With summer just around the corner, it’s important to remember that heat stroke takes many lives every year, especially for those spending a substantial amount of time outside, such as construction workers, park rangers, or farm workers. Many have no choice but to spend many hours under a hot sun, but there are many steps you can take to stay cool and keep well-hydrated no matter the work environment.
THE DANGER OF HEAT STROKE
For some, there are substantial risk factors that can increase your chance of suffering from a heat-related illness. These risk factors include exposure to direct sunlight, additional sources of heat (such as nearby ovens, hot engines or manufacturing kilns), reduced air flow, increased physical activity, heavy protective clothing or machinery, your physical condition, humidity levels, and a person’s age (especially 65 and over). Speaking with a doctor or healthcare professional is the best way to determine your specific risk factors. Also be aware that certain medication can make you more susceptible to heat illnesses, as well as ingesting alcohol or caffeine.
The summer heat can lead to sweating, the natural biological reaction to cool your core body temperature. However, the loss of water when you sweat also means your losing important electrolytes. These electrolytes are forms of salt such as sodium, potassium and chloride, all important elements to keep your body functioning. As a result, it’s important to stay hydrated before symptoms of heat stroke take hold.
If you’re performing physical activity in moderate heat, you should have about one cup of water every 20 minutes. If you’re doing highly strenuous activity or working in very high temperatures, you should think about drinking a cup every 10 to 15 minutes. Sports drinks are not necessary for obtaining electrolytes. By eating regular meals and having a salty snack from time to time, you should be able to maintain all your electrolyte requirements.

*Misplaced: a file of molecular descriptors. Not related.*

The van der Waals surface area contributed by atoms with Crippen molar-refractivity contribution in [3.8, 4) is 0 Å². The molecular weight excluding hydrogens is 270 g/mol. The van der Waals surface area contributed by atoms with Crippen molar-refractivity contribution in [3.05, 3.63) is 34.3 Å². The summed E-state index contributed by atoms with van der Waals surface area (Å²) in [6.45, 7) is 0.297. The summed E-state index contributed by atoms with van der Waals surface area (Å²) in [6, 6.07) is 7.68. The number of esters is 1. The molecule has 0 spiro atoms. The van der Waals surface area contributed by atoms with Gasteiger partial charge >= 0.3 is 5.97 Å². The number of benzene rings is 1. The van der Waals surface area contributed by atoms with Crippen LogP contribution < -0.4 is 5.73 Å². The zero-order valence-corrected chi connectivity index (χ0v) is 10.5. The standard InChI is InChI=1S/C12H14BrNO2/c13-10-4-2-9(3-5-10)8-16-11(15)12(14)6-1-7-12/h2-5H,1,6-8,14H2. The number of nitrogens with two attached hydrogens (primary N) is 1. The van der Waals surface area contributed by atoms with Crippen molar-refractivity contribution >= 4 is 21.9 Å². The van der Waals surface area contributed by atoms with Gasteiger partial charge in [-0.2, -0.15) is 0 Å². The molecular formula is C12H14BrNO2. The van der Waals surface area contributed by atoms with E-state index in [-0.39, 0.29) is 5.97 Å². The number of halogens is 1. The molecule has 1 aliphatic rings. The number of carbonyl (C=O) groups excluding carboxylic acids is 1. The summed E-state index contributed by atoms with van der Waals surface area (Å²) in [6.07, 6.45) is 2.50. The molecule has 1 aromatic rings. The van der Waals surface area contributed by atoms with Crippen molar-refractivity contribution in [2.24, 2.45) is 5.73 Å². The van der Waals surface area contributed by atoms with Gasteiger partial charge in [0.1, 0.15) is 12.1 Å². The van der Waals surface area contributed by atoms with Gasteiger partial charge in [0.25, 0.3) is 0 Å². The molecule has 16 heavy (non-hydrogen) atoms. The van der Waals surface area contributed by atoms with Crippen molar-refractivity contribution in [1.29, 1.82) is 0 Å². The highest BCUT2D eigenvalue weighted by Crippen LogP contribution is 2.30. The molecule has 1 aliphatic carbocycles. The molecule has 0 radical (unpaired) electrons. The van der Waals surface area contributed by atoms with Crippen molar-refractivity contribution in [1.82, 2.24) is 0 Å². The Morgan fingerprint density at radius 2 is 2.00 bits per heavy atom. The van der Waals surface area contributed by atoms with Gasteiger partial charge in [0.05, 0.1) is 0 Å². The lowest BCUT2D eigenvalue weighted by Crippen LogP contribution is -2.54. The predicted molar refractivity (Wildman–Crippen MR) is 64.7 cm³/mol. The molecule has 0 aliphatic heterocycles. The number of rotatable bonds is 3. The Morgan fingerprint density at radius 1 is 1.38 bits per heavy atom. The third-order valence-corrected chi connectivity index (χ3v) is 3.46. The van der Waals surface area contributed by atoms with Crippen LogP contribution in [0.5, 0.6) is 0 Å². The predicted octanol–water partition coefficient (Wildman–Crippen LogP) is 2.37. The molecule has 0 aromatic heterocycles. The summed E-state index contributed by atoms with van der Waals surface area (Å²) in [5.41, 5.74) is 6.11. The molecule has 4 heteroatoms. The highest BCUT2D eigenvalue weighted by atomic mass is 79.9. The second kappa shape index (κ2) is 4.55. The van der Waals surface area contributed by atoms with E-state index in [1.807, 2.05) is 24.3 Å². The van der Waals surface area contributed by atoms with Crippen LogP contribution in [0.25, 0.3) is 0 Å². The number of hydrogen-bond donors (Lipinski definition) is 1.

Employers may provide urine color charts at certain locations on a jobsite to help workers gauge the threat of dehydration. Clear urine usually indicates a worker is receiving enough water to avoid any sort of heat illness, while darker urine indicates workers are not drinking enough water.
Staying Cool in Summer Heat
Whenever you’re physically active, your body is producing heat that can quickly overwhelm you. As a result, it’s essential to take certain steps to cool down your body before a problem arises. For one, when wearing lightweight and light colored clothing helps reduce heat absorption since light colors reflect the sun’s rays. Taking plenty of breaks in an air-conditioned room or an area with plenty of shade also cools your body and helps maintain a normal body temperature.
Examining the weather forecast and tracking temperatures and weather conditions help employers and workers alike make appropriate decisions for determining if outdoor work is safe. If at all possible, work should be rescheduled for a time when temperatures are less extreme. Another great idea is to use work vests that have pockets for placing cold packs. Keeping a cooler on hand stocked with cold water so that workers can have a quick drink or even pour water on their body will help reduce temperatures as well.
Just remember: heat stroke is a real danger. By following a few simple safety precautions and using some of the tips from this article, everyone can help prevent heat stroke and maintain a safe jobsite.